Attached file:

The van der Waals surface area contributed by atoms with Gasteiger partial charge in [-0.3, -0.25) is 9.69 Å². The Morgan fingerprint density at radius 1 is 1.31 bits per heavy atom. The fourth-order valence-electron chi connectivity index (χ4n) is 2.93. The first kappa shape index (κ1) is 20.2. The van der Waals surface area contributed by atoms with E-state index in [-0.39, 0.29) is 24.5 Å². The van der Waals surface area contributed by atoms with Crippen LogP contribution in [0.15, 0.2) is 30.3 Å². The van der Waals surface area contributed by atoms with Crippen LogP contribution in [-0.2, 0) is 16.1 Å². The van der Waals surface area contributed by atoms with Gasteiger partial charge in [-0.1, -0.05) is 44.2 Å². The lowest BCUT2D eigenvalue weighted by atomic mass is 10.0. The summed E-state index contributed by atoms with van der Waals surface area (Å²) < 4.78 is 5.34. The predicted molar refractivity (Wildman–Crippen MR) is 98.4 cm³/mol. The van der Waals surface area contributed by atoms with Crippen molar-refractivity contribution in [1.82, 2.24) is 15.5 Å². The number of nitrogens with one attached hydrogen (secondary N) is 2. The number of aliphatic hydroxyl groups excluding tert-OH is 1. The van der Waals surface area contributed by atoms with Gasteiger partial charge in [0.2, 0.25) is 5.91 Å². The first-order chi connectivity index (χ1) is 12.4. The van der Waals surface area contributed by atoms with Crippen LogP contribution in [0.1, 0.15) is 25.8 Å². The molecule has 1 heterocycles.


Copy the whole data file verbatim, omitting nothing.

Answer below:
The van der Waals surface area contributed by atoms with Gasteiger partial charge in [-0.3, -0.25) is 9.69 Å². The Morgan fingerprint density at radius 1 is 1.31 bits per heavy atom. The fourth-order valence-electron chi connectivity index (χ4n) is 2.93. The first kappa shape index (κ1) is 20.2. The van der Waals surface area contributed by atoms with E-state index in [-0.39, 0.29) is 24.5 Å². The van der Waals surface area contributed by atoms with Crippen LogP contribution in [0.15, 0.2) is 30.3 Å². The van der Waals surface area contributed by atoms with Crippen LogP contribution in [-0.2, 0) is 16.1 Å². The van der Waals surface area contributed by atoms with Gasteiger partial charge in [-0.1, -0.05) is 44.2 Å². The lowest BCUT2D eigenvalue weighted by atomic mass is 10.0. The summed E-state index contributed by atoms with van der Waals surface area (Å²) < 4.78 is 5.34. The predicted molar refractivity (Wildman–Crippen MR) is 98.4 cm³/mol. The van der Waals surface area contributed by atoms with Crippen molar-refractivity contribution in [1.82, 2.24) is 15.5 Å². The number of nitrogens with one attached hydrogen (secondary N) is 2. The number of aliphatic hydroxyl groups excluding tert-OH is 1. The van der Waals surface area contributed by atoms with Gasteiger partial charge in [0.2, 0.25) is 5.91 Å². The first-order chi connectivity index (χ1) is 12.4. The van der Waals surface area contributed by atoms with Crippen LogP contribution in [0.1, 0.15) is 25.8 Å². The molecule has 1 heterocycles.